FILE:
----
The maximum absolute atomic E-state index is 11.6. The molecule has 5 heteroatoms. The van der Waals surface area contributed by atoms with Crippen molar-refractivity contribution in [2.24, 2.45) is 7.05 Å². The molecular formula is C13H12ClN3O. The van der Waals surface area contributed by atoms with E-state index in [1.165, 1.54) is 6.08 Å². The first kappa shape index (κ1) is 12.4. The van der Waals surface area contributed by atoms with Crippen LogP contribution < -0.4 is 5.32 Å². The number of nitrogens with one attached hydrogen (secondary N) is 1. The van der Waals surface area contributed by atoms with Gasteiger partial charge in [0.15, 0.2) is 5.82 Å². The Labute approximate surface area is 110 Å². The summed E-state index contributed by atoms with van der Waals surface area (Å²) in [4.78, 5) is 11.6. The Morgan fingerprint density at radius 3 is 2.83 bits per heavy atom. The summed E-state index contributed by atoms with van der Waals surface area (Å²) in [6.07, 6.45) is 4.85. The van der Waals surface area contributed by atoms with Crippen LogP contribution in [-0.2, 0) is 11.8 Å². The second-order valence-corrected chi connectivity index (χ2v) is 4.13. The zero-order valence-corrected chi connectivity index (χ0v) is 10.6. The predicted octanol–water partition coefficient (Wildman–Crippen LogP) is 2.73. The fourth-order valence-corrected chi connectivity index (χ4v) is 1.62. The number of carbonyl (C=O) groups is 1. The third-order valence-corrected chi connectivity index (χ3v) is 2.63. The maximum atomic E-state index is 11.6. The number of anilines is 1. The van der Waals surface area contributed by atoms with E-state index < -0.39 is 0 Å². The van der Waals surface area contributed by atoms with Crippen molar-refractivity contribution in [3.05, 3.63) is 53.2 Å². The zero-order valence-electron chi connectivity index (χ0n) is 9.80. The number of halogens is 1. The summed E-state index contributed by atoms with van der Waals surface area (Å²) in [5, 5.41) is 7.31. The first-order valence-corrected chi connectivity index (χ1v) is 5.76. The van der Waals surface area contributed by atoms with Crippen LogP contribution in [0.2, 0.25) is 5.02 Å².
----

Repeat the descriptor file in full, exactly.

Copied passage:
The maximum absolute atomic E-state index is 11.6. The molecule has 5 heteroatoms. The van der Waals surface area contributed by atoms with Crippen molar-refractivity contribution in [2.24, 2.45) is 7.05 Å². The molecular formula is C13H12ClN3O. The van der Waals surface area contributed by atoms with E-state index in [1.165, 1.54) is 6.08 Å². The first kappa shape index (κ1) is 12.4. The van der Waals surface area contributed by atoms with Crippen LogP contribution < -0.4 is 5.32 Å². The number of nitrogens with one attached hydrogen (secondary N) is 1. The van der Waals surface area contributed by atoms with Gasteiger partial charge in [0.15, 0.2) is 5.82 Å². The Labute approximate surface area is 110 Å². The summed E-state index contributed by atoms with van der Waals surface area (Å²) in [4.78, 5) is 11.6. The Morgan fingerprint density at radius 3 is 2.83 bits per heavy atom. The summed E-state index contributed by atoms with van der Waals surface area (Å²) in [6.07, 6.45) is 4.85. The van der Waals surface area contributed by atoms with Crippen LogP contribution in [-0.2, 0) is 11.8 Å². The second-order valence-corrected chi connectivity index (χ2v) is 4.13. The zero-order valence-corrected chi connectivity index (χ0v) is 10.6. The predicted octanol–water partition coefficient (Wildman–Crippen LogP) is 2.73. The fourth-order valence-corrected chi connectivity index (χ4v) is 1.62. The number of carbonyl (C=O) groups is 1. The third-order valence-corrected chi connectivity index (χ3v) is 2.63. The maximum atomic E-state index is 11.6. The number of anilines is 1. The van der Waals surface area contributed by atoms with E-state index < -0.39 is 0 Å². The van der Waals surface area contributed by atoms with Crippen molar-refractivity contribution in [3.05, 3.63) is 53.2 Å². The zero-order valence-electron chi connectivity index (χ0n) is 9.80. The number of halogens is 1. The summed E-state index contributed by atoms with van der Waals surface area (Å²) in [5, 5.41) is 7.31. The first-order valence-corrected chi connectivity index (χ1v) is 5.76. The van der Waals surface area contributed by atoms with Crippen LogP contribution in [0.2, 0.25) is 5.02 Å².